​Helps Shift Focus from Response to Prevention

Produce on display at a grocery

The FDA Food Safety Modernization Act aims to ensure the U.S. food supply is safe by shifting focus from response to prevention of foodborne illnesses. Download image

Dr. Sharon Thompson, director of t
he Center for Agriculture and Food Security and Preparedness (CAFSP) at the University of Tennessee Institute of Agriculture’s College of Veterinary Medicine, will oversee the development of a new national training program for produce food safety. Download image​ 


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KNOXVILLE, Tenn. – The Center for Agriculture and Food Security and Preparedness (CAFSP) at the University of Tennessee Institute of Agriculture’s College of Veterinary Medicine announced it has received a $1.5 million grant from the U.S. Food and Drug Administration (FDA). The center will play a key role in supporting implementation of the FDA Food Safety Modernization Act (FSMA) signed into law in 2011.

Over the next year, CAFSP, under the direction of Dr. Sharon Thompson, will develop a food safety training program for the nation’s food inspectors to support inspections of produce farms to evaluate the adoption of new FSMA requirements as they are implemented. FSMA requirements are intended to reduce the occurrence of foodborne outbreaks linked to both domestic and international produce farms. FSMA aims to ensure the U.S. food supply is safe by shifting the focus of federal regulators from responding to contamination to finding effective prevention methods.  According to the Centers for Disease Control and Prevention about 48 million people (1 in 6 Americans) get sick, 128,000 are hospitalized, and 3,000 die each year from foodborne illnesses.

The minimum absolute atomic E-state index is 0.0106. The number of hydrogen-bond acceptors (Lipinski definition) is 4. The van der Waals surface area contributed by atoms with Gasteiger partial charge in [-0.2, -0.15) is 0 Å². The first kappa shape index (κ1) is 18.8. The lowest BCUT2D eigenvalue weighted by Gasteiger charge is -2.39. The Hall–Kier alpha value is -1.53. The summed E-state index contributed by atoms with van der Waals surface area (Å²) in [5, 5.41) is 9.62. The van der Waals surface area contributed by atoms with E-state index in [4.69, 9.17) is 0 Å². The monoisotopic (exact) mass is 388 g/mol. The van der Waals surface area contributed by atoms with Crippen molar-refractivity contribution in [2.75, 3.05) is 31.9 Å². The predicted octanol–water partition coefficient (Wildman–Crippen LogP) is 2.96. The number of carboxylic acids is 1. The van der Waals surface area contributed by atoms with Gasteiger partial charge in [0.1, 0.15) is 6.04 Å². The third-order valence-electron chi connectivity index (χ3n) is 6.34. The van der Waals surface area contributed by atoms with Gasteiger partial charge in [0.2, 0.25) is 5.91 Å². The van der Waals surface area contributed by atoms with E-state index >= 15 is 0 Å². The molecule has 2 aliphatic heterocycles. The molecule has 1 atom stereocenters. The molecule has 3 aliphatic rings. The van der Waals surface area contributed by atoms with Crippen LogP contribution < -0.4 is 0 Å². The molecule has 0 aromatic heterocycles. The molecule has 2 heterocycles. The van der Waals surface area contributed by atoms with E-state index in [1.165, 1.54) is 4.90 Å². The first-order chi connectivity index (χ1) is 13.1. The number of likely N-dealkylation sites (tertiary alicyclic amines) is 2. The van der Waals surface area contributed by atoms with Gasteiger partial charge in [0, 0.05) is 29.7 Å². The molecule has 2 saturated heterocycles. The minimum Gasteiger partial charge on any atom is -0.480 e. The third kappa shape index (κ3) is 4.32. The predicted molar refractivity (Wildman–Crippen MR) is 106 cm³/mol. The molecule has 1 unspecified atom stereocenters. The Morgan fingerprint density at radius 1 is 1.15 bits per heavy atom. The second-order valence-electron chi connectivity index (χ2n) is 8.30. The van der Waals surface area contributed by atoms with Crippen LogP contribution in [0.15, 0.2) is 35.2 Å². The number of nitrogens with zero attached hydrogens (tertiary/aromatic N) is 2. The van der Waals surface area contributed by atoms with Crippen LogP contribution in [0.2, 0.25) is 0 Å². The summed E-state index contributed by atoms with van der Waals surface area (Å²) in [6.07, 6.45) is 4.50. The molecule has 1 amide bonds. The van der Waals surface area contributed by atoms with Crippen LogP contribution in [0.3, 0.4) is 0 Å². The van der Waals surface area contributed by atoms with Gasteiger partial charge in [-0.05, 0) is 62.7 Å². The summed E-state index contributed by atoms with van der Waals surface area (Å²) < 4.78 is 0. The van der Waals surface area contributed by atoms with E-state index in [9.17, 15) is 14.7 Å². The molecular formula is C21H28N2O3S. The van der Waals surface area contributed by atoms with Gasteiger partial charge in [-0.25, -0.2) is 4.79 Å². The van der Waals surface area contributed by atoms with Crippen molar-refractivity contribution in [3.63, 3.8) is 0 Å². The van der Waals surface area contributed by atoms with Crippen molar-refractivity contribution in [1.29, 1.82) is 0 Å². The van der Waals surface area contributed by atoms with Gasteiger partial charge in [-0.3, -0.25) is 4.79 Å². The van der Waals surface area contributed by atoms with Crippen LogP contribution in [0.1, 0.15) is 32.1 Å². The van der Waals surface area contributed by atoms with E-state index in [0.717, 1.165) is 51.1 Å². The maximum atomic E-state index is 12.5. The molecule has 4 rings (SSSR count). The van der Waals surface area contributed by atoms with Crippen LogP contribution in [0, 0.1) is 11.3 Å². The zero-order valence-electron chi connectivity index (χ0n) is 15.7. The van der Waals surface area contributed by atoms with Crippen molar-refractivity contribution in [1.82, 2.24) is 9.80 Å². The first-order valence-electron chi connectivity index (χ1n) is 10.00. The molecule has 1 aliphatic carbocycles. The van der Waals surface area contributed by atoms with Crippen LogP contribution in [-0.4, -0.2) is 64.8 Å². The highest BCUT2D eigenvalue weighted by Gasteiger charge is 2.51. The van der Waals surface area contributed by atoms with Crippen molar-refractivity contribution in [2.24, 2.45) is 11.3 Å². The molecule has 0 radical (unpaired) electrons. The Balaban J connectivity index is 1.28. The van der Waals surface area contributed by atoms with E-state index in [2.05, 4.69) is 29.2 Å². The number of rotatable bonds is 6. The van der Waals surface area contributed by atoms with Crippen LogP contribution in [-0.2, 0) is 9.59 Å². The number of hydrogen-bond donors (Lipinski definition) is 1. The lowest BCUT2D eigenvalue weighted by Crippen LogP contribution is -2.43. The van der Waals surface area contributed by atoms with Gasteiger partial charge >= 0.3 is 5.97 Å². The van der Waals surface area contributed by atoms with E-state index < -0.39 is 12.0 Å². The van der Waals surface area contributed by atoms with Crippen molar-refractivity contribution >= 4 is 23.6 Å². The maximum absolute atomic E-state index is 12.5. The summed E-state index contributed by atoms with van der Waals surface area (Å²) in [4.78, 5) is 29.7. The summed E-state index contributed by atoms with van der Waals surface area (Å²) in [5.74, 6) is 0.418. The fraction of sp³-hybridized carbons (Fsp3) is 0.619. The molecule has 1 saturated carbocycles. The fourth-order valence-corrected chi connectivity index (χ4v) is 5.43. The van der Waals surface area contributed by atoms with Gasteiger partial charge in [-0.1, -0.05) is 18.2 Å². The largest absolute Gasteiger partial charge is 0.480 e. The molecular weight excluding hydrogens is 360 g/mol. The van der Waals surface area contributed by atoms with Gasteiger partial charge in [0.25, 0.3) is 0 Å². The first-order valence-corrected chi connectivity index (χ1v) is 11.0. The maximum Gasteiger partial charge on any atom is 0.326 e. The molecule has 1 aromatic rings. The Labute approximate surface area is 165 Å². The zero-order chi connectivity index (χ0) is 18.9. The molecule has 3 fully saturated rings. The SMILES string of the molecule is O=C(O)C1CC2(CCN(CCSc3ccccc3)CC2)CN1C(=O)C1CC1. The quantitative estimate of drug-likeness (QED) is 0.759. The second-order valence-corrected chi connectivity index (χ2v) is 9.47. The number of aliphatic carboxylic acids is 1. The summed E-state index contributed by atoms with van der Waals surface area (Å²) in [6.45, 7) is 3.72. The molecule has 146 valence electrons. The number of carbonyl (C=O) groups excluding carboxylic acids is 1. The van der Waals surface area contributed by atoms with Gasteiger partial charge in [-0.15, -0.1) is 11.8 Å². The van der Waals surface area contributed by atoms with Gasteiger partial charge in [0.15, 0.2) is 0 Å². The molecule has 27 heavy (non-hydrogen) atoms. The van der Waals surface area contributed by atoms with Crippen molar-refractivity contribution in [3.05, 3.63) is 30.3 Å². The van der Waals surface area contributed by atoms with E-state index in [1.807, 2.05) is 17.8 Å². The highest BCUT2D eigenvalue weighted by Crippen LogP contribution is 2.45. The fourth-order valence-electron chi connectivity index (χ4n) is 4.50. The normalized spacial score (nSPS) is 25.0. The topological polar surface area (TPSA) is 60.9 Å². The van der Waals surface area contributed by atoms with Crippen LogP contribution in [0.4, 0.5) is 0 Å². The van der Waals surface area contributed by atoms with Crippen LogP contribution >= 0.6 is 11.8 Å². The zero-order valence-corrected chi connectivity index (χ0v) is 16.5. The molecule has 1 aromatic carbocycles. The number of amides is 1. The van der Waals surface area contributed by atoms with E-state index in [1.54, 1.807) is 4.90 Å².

“We are partnering with New Mexico State University on our development of this training program and have assembled a strong team with experience in produce safety, instructional design and performance assessment,” Thompson says. “I am pleased that we have been given the opportunity to support FDA in this critically important endeavor that will enhance food safety in the U.S.”

In addition to developing an application for smart phones and tablets, the center will develop several online and in-person courses designed to train food safety inspectors from federal, state, local territorial and tribal agencies.

CAFSP has developed a strong foundation and reputation for producing results. Since its inception in 2006, CAFSP has been continually funded,
having administered over $18.1 million in competitively awarded grant funding from the Department of Homeland Security (DHS), FDA, as well as state and local government agencies to support the development and delivery of high quality national training programs for adult learners in the work force.

“This award puts the College of Veterinary Medicine and the UT Institute of Agriculture at the forefront of an important national and international issue,” said Dr. Larry Arrington, chancellor of the UT Institute of Agriculture. “Food and its safety impact us all. So to be leading the effort in preventing deadly foodborne illnesses is another example of how we fulfill our mission as a land-grant university.”

The center is dedicated to protecting and enhancing the safety of agriculture and the food supply through the conduct of investigation and research, and through the provision of high quality educational and training programs.

Through its mission of research, teaching and service, the University of Tennessee Institute of Agriculture (UTIA) touches lives and provides Real. Life. Solutions.
ag.tennessee.edu

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Contact: 

Sandra Harbison, 865-974-7377,
sharbiso@utk.edu​


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